WHAT is thought to be a long-lost work by Caspar David Friedrich (1774-1840) is at the centre of a legal imbroglio after being offered for auction in France with an estimate of 80-100 euros.
Owl on a Bare Branch, a 10 x 121/2in (25.5 x 31.5cm)
oil on canvas, was offered in Cannes on February 10 during one of
the weekly ventes courantes (uncatalogued auctions) staged
by Azur Enchères, a small firm specialising in estate sales.
The work sold on the phone, against trade underbidding, to Paris
dealers Talabardon & Gautier for 350,000 euros (£300,000).
Bertrand Gautier - who was acting on a hunch that it was by
Friedrich and was buying for stock - says he only spotted the work,
on the French auction website www.interencheres.com,
just after noon on the day of the sale. He promptly requested a
more detailed image, which the auctioneers emailed him at 1.45pm,
just three hours before the sale began.
Gautier says both the subject and its giltwood frame, apparently
early 19th century French, made him think the painting was the one
seen by the French sculptor David d'Angers (1788-1856) during his
visit to Friedrich's Dresden studio in 1834 - described in the
sculptor's diary as "a charming painting of a tree with no leaves,
with an owl on a branch, and the moon peeping out from behind the
branches… a dream-like effect".
A painting with a similar description was mentioned in the
inventory drawn up after David d'Angers' death. It is not certain
whether he was given it by Friedrich or purchased it during his
visit or at a later date. The last trace of this work dates to
1878, when it was in the hands of d'Angers' heirs.
Shortly after the Cannes auction the vendors, who remain
anonymous, contacted auctioneer Julien Pichon and partner François
Issaly, claiming the sale should be considered invalid by virtue of
Article 1110 of the France's Code Civil, which stipulates that
"error is a reason to annul a transaction… if it concerns the
substance of the item concerned".
Azur Enchères have since refused to release the painting (or,
indeed, cash the buyers' cheque).
The wording of Article 1110 is hardly a model of clarity and, in
the present case, open to contrasting interpretation.
Insofar as the painting offered in Cannes was correctly, if
tersely, described, and accurately dated as 19th century, the
auctioneers appear innocent of legal wrong-doing. Such is the
personal opinion of Francine Mariani-Ducray, President of France's
auction watchdog, the Conseil des Ventes.
Madame Mariani-Ducray also told ATG that, despite the ambiguity
it engenders, she felt there was no need for Article 1110 to be
However, the vendor's claim here is based not so much on the
letter of the law as on a previous, controversial and highly
tendentious interpretation of it.
The legal precedent in question concerns the case of the
Flight into Egypt offered for auction in Versailles in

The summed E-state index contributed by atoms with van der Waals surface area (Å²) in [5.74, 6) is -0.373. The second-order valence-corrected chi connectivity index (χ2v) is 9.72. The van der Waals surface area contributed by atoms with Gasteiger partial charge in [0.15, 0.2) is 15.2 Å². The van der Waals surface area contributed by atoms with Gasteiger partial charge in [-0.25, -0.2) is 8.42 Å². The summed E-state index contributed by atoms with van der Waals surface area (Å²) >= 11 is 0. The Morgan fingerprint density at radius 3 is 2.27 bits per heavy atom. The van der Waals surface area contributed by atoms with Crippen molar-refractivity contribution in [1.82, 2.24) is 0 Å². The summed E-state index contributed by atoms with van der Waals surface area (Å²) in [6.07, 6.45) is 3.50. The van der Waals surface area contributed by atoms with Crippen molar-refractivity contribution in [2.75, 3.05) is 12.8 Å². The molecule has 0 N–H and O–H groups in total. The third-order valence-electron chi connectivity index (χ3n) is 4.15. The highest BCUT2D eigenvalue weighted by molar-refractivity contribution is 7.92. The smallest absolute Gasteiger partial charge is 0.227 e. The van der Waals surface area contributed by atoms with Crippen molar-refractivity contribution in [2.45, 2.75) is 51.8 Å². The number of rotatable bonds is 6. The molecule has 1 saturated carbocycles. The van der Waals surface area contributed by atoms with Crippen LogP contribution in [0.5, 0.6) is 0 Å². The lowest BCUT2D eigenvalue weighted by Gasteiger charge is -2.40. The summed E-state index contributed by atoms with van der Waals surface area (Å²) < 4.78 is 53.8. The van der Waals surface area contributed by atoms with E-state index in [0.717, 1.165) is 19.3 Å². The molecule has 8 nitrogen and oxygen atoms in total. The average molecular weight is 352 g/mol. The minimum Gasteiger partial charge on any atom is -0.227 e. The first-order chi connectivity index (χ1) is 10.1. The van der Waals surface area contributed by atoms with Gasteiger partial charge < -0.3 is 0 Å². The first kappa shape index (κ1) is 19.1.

1986 as a painting from the "studio of Nicolas Poussin", with an
estimate of Fr150,000. It sold for Fr1.6m to Paris dealers Richard
and Robert Pardo, who believed it to be a bona fide Poussin painted
Their claim received heavyweight backing in 1994 when Louvre
boss Pierre Rosenborg agreed with them in his catalogue entry to
the major Poussin retrospective at the Grand Palais - prompting the
vendor to demand the Versailles sale be annulled and the work
returned to her.
In 1998, after a lengthy legal procedure, the Paris Appeal Court
overturned an initial judgment and ruled in her favour, claiming
that the catalogue description and modest estimate excluded all
possibility of the work being a Poussin. The Pardos were forced to
return the work, which was eventually acquired by the State for a
reported 15m euros, and now hangs in the Beaux-Arts Museum in
Although the sale description of the Friedrich was not factually
inaccurate (as "studio of Poussin" was deemed to have been),
Bertrand Gautier fears that the discrepancy between the estimate
and the hammer price could prompt a French court to annul the
Even though nearly four months have elapsed since the sale, and
he has yet to see his acquisition, Gautier claims to be "serene"
about the situation and hopes it can be amicably resolved. "We are
talking to all the parties concerned," he told ATG. "It's a complex
situation. One could imagine there might be problems of this sort,
given the price."
Some have pointed out that French law appears to penalise
dealers from exercising their business to the best of their
ability: i.e. by taking risks to back their judgment. They argue
that the vendors, despite their ignorance, and the auctioneers, who
displayed casualness if not incompetence, are not just legally
blameless but stand to benefit from the dealers' knowledge.
Gautier believes that the situation is unjust. "This is
embarrassing for everyone, and not good for the market. Part of our
role is to be discoverers. But, if you discover something, you can
see your acquisition challenged. It's not the auctioneers or the
vendors who suffer, it's the buyer."
Just the sort of mess, you might think, which the Conseil des
Ventes - that uniquely French body - was designed to avoid, or at
least clear up. Yet the Conseil is powerless to intervene unless
solicited by one of the interested parties, and there has been no
sign yet of any such appeal.
If confirmed as a Friedrich, the owl painting could be worth
around ten times what Talabardon & Gautier bid in Cannes. Press
speculation in France suggests it could, in due course, be
classified as a 'national treasure' and, like the Poussin, acquired
by the State - for either the Louvre or the Beaux-Arts museum in
By Simon Hewitt
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